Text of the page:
Although no longer a welcomed part of the expat community around here, I do keep abreast of its activities, which isn't hard if you’ve spent your life doing what I do – asking questions, seeking answers; basically being nosy.

I’m told many people think it rude to ask a direct question, but through all my years in journalism I’ve found most people are quietly desperate to open up. There’s often a relief in being able to finally speak a truth previously hidden because nobody wanted to break the shell of a problem.

Children don’t speak to parents; parents don’t speak to children; early slights and misunderstandings morph into lifelong silence and enmity.

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I have lost count of the times I’ve sat opposite intelligent beings warped by their past, both professionally and personally, and asked: "But did you never just sit down and ask why? Or sit down and say: ‘This is how I feel about us?’"

And so many, too many, looked shocked at the idea and replied: "No. She/he couldn’t have dealt with that. It was too late."

Others looked at me as if I’d suggested something as bizarre as booking a Virgin ticket to Mars, recoiling at the thought.

"No, just no – you don’t know what he/she was like."

It’s true, I don’t, and I do accept the complexities of lives destroyed by a word, a marriage, a divorce, a death. But I believe above all in the power of the word – of speech, of using our beautiful language to explain, beguile, seduce, beg and, finally, forgive.

Such are my thoughts this month as I hear of deaths, grave illnesses, falls and failing memories in the local community.

It’s the French who fill me in, for they know all without being part of the foreigners.

It is true that La France Profonde is the great empty silence until something happens and within seconds a cluster will gather around the incident.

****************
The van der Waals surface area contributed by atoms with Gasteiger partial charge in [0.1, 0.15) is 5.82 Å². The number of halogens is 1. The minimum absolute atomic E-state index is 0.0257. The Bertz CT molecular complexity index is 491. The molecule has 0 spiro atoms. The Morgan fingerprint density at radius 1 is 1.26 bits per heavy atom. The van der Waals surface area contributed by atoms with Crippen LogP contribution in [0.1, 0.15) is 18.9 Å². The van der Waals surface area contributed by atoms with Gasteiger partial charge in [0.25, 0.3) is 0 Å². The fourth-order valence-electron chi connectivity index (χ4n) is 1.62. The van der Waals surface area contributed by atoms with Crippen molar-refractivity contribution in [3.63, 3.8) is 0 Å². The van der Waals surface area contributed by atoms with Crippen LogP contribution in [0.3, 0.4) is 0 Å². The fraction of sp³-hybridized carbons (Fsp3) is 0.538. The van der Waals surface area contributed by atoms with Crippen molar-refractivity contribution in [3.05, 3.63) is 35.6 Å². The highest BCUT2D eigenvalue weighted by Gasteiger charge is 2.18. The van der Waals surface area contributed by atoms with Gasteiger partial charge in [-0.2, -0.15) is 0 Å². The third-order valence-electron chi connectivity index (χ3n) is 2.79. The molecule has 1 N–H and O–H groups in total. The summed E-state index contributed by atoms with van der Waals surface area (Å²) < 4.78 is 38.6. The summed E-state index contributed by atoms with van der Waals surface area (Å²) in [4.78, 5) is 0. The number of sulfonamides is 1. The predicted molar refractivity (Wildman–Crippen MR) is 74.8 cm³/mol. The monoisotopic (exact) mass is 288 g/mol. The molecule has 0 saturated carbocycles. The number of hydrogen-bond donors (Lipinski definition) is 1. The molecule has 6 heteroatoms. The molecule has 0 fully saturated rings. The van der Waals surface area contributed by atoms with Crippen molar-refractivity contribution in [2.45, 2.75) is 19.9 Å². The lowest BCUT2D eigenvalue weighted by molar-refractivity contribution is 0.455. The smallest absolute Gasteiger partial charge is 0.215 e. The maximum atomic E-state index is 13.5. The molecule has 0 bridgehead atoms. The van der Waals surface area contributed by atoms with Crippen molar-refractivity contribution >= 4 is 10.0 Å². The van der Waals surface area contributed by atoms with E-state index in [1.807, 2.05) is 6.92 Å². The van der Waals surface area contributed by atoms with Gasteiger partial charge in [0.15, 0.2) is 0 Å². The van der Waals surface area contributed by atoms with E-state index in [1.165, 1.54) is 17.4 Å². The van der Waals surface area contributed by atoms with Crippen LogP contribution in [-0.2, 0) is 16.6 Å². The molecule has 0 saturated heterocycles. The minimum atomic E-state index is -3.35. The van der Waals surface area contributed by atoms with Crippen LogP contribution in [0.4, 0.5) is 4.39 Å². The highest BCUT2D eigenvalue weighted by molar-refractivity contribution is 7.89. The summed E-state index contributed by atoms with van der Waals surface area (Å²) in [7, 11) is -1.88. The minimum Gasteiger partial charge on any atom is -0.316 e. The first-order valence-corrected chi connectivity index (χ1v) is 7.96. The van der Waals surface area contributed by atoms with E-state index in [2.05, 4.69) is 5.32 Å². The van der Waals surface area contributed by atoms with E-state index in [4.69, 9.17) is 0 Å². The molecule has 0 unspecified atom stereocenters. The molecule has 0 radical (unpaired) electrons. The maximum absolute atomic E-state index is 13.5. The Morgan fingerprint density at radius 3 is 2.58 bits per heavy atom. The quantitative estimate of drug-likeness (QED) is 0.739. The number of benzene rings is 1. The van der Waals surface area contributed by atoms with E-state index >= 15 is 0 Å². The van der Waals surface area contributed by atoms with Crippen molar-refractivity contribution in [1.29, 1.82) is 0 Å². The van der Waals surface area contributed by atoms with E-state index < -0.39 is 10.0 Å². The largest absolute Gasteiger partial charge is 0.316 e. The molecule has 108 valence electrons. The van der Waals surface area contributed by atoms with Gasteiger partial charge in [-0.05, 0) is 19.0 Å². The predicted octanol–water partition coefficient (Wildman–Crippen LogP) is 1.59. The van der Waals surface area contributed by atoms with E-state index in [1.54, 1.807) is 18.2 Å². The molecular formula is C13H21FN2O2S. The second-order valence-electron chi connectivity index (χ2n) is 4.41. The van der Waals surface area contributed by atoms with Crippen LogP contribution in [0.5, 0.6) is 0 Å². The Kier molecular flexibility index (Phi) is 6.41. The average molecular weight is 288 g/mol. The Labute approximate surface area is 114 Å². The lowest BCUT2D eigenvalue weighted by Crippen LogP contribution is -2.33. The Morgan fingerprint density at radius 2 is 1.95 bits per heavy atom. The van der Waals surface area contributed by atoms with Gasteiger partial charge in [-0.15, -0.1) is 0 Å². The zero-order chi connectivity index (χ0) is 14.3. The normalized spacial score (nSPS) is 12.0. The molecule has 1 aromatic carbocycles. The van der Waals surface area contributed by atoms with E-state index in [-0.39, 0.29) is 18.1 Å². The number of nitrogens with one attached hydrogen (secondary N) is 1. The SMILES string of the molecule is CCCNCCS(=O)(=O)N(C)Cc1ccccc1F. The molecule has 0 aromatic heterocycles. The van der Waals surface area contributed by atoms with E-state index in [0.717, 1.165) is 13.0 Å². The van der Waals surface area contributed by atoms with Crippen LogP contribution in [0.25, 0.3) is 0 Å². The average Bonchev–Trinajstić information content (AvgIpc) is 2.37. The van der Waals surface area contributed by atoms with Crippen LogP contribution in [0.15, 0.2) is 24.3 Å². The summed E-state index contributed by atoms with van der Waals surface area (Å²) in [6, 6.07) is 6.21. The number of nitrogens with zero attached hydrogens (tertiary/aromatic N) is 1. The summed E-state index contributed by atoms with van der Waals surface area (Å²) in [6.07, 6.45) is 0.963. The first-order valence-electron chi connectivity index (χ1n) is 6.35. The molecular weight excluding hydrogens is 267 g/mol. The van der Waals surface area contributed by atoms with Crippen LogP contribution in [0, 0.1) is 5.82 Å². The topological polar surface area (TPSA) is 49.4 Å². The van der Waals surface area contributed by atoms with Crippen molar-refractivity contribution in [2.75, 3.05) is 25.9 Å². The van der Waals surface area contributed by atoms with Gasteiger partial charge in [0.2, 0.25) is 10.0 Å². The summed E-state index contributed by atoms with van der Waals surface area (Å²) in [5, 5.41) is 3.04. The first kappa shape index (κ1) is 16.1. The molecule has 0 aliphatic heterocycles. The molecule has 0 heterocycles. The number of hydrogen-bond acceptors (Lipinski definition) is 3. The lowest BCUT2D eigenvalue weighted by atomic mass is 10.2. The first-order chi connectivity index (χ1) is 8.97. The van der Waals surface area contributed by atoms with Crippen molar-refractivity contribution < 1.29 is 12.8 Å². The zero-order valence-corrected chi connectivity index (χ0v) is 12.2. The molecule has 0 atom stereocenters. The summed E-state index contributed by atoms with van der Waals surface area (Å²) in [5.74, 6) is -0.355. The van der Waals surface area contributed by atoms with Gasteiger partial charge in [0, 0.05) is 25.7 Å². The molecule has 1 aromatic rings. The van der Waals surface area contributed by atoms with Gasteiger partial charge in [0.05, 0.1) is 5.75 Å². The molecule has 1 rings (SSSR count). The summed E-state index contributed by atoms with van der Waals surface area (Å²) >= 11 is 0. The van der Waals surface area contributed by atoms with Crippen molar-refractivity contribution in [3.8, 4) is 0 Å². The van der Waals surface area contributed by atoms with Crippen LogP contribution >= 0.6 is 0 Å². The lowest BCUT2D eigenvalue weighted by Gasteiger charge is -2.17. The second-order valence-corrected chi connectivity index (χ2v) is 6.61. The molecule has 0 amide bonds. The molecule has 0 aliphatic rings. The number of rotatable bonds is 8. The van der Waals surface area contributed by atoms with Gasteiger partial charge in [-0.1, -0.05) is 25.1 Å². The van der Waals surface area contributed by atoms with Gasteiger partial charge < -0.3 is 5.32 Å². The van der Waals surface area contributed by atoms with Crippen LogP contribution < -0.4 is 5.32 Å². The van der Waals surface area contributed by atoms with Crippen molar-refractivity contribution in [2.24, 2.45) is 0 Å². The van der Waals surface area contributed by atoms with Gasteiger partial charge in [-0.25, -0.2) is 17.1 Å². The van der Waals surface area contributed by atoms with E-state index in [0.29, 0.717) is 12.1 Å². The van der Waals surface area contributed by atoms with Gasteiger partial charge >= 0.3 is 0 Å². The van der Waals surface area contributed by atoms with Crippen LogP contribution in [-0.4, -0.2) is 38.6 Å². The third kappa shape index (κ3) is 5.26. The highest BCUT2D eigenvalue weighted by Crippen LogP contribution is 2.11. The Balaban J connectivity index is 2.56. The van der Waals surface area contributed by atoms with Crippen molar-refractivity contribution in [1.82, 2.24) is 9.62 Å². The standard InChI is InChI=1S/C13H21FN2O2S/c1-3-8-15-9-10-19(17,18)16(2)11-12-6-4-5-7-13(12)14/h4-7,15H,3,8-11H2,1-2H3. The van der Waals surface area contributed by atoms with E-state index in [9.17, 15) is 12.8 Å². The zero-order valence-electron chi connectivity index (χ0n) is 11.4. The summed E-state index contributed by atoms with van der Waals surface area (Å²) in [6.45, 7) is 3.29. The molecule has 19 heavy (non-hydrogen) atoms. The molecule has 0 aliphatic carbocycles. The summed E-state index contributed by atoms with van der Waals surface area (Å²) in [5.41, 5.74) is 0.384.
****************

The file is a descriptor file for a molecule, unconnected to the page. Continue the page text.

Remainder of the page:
So I’m told that Y has died after months and months of silent agony. Her husband speaks no French and they automatically assume he will return "home".

Of course there is no longer a home. The house was sold years ago and his children are scattered around the world. In his early 80s, he is frozen in indecision, alone in his house in a village.

Another, here for the summer in a long-held and beloved village holiday house, was felled by a brain haemorrhage and lies paralysed and beyond recognition of all in the region’s main hospital.

Then I hear of a woman who rarely mixed, living a life alone with animals her only companions. I was told of her when I first arrived and warned away as she was too odd, too neurotic.

Of course I was intrigued and sought out her home 30 kilometres away, and over a table cluttered with long emptied wine bottles and heels of hardened cheese, coaxed out her story.

In the end it was a very simple one; an all-too-familiar tale of a marriage destroyed by infidelity, a bitterness left in a heart once full of love and a flight to a run-down farmhouse in France.

She didn’t heal here. She simply nursed her fury until every bit of joy was squeezed from her. There were no children to comfort or console her so she turned to a legion of feral cats and discarded hunting dogs.

I’m glad she died in hospital and not alone in a house where the mice and the birds made play of the holes and broken roof tiles to nest in her uncaring kindness.

We all come here in search of or fleeing something and don’t let anyone tell you otherwise. But there is a price to be paid for crossing water and leaving all behind.

I’m hearing it more and more because the majority of those who have come here came in their late 50s and 60s, and are now the 70 and 80-year-olds who trundle around the Saturday markets.

They are dying and somehow they’re shocked it’s happened in this foreign country they made their home when full of vigour, vitality and joie de vivre.

And usually they came as a couple. Now one is dead and the other is afloat in a misery of unrecognised words.

If they’re lucky, the children gather and offer words of hope. Often, so I hear, they’re angry with the aged parent who is now trembling alone in a country they told him or her they were mad to go to. And the man or woman left alone cannot reply for now they are increasingly feeble.

You need to get to your 60s and beyond or face intimations of mortality to understand that death will happen.

It’s hard for the baby boomers who’ve got used to having it all. All around me are the fragile remnants of that fearless tribe who wandered the world in search of an indefinable "something".

Some of them have found it here in this backwater. Others become ill and die with the unspoken question: "Is that all there is?"

But there will always be others waiting, ready to take their place here, on the road to ... nowhere.